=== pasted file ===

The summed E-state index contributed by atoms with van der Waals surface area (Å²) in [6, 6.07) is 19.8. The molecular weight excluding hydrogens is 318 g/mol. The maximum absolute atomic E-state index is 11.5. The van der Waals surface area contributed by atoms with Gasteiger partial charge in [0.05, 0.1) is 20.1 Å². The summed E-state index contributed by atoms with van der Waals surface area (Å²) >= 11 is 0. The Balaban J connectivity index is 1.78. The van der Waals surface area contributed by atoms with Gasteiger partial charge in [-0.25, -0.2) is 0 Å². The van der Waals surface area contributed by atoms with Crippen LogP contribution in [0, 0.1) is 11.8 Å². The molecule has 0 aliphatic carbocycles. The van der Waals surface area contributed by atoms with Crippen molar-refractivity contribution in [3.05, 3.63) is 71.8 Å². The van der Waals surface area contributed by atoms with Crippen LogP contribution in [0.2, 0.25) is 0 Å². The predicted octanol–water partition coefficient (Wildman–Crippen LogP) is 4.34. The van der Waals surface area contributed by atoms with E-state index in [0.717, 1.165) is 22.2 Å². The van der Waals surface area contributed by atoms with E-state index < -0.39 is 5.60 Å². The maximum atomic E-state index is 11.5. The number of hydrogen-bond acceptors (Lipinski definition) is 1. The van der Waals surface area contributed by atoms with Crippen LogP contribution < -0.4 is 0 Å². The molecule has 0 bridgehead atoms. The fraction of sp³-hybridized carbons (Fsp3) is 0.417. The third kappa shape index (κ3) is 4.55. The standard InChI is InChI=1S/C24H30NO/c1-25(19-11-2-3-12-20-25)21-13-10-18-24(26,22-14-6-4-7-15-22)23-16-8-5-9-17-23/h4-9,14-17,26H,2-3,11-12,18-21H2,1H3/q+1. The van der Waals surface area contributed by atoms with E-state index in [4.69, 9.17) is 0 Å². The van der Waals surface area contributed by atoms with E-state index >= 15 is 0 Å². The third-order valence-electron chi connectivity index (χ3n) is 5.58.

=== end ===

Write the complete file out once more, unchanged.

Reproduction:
The summed E-state index contributed by atoms with van der Waals surface area (Å²) in [6, 6.07) is 19.8. The molecular weight excluding hydrogens is 318 g/mol. The maximum absolute atomic E-state index is 11.5. The van der Waals surface area contributed by atoms with Gasteiger partial charge in [0.05, 0.1) is 20.1 Å². The summed E-state index contributed by atoms with van der Waals surface area (Å²) >= 11 is 0. The Balaban J connectivity index is 1.78. The van der Waals surface area contributed by atoms with Gasteiger partial charge in [-0.25, -0.2) is 0 Å². The van der Waals surface area contributed by atoms with Crippen LogP contribution in [0, 0.1) is 11.8 Å². The molecule has 0 aliphatic carbocycles. The van der Waals surface area contributed by atoms with Crippen molar-refractivity contribution in [3.05, 3.63) is 71.8 Å². The van der Waals surface area contributed by atoms with Crippen LogP contribution in [0.2, 0.25) is 0 Å². The predicted octanol–water partition coefficient (Wildman–Crippen LogP) is 4.34. The van der Waals surface area contributed by atoms with E-state index in [0.717, 1.165) is 22.2 Å². The van der Waals surface area contributed by atoms with E-state index < -0.39 is 5.60 Å². The maximum atomic E-state index is 11.5. The number of hydrogen-bond acceptors (Lipinski definition) is 1. The van der Waals surface area contributed by atoms with Crippen LogP contribution < -0.4 is 0 Å². The molecule has 0 bridgehead atoms. The fraction of sp³-hybridized carbons (Fsp3) is 0.417. The third kappa shape index (κ3) is 4.55. The standard InChI is InChI=1S/C24H30NO/c1-25(19-11-2-3-12-20-25)21-13-10-18-24(26,22-14-6-4-7-15-22)23-16-8-5-9-17-23/h4-9,14-17,26H,2-3,11-12,18-21H2,1H3/q+1. The van der Waals surface area contributed by atoms with E-state index in [4.69, 9.17) is 0 Å². The van der Waals surface area contributed by atoms with E-state index >= 15 is 0 Å². The third-order valence-electron chi connectivity index (χ3n) is 5.58.